The voice is the instrument of communication for the public speaker!
Become Master of Your Voice Now!
- Do you feel like your voice is getting in the way of your presentations?
- Are you having problems with losing your voice on stage?
- Does your voice fatigue easily?
- Do you sometimes feel tension in the throat or neck when you speak?
- Can you speak over loud sounds and yell and scream, when needed?
- Does your voice limit the way you are perceived by others?
- Is your voice no longer representative of the person you truly are?
- Do you hate the sound of your voice?
- Maximize your vocal potential by increasing vocal resonance, power and freedom!
Uncover the Authentic Voice
Many actors and professional speakers have never truly used their authentic voices. Unfortunately, the free uninhibited voice we all possess as toddlers becomes squelched early in life in response to social conditioning. We learn very early that loud, wild vocal sounds are not acceptable and by the time we enter school, most of our creative sounding is gone. As the years go on, our breath becomes more shallow and we hold back our voice more and more, disconnecting from it. Through a sequence of breath and voice exercises the actor can reawaken the voice that roars within and regain the primal voice connection.
The Breath-Body-Voice Connection
The vocal cords are the oscillator of the voice but without the flow of air to excite them they remain quiet. Without air there is no sound. To attempt to use one’s voice without air will only cause vocal tension and possible throat damage. So, it is paramount that the actor or public speaker get in touch with his or her breathing and learn breath management skills. When you learn to make the breath-body-voice connection the results are dramatic. Lyle will teach you how to breath from the core of the body and then release the voice freely, connected to the breath.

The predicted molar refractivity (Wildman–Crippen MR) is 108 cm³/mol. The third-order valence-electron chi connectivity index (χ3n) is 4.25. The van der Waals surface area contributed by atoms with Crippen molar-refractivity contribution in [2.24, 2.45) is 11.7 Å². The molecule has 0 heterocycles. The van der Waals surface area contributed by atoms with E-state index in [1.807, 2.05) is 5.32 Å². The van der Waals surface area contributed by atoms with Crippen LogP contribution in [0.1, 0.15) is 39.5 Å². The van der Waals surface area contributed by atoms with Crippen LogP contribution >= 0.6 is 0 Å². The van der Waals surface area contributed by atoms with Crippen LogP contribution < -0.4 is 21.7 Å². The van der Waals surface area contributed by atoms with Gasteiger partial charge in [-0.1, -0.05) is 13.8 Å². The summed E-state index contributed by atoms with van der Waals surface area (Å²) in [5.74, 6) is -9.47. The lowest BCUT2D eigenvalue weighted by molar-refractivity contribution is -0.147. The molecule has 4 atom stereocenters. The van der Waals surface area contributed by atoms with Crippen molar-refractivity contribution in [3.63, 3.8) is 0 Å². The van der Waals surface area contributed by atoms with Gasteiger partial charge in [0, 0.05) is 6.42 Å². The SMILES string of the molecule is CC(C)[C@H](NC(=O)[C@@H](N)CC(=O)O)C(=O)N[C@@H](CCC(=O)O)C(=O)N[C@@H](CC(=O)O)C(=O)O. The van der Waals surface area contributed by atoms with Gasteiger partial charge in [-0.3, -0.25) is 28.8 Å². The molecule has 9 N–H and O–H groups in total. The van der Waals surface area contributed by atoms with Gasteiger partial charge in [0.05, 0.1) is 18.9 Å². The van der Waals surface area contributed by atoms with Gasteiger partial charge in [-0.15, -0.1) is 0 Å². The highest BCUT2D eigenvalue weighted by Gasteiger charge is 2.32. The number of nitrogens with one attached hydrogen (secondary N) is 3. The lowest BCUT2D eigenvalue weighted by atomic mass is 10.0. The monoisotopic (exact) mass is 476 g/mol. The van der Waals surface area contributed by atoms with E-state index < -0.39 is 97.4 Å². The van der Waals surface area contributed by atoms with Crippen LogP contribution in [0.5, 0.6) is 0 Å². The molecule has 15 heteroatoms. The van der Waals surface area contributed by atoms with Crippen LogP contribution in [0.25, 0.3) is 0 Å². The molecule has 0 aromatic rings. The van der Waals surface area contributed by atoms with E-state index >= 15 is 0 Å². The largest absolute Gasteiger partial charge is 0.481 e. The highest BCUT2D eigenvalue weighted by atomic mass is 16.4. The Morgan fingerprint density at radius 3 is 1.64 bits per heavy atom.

Use the Voice as it was Designed
Actors and public speakers alike need to understand how to use the voice correctly to avoid vocal fatigue and abuse. The voice is made of a series of muscles that can be trained like any other muscle in the body. With the assistance of a trained voice teacher, the actor or public speaker can build their voice into a powerful, expressive healthy instrument.
Optimum Pitch Level
It is necessary to discover your optimum pitch level for healthy speaking. Everyone has a certain pitch level that is most optimum for extended speech. Many of us tend to speak too low in our register or in an unsupported way. Have you ever met anyone who speaks too high in an unnatural little girl voice? Have you ever met someone who is obviously lowering their voice to sound more masculine or mysterious? Speaking for extended periods at an unnatural pitch level can be harmful, so you must find out the healthiest pitch level for your own unique voice.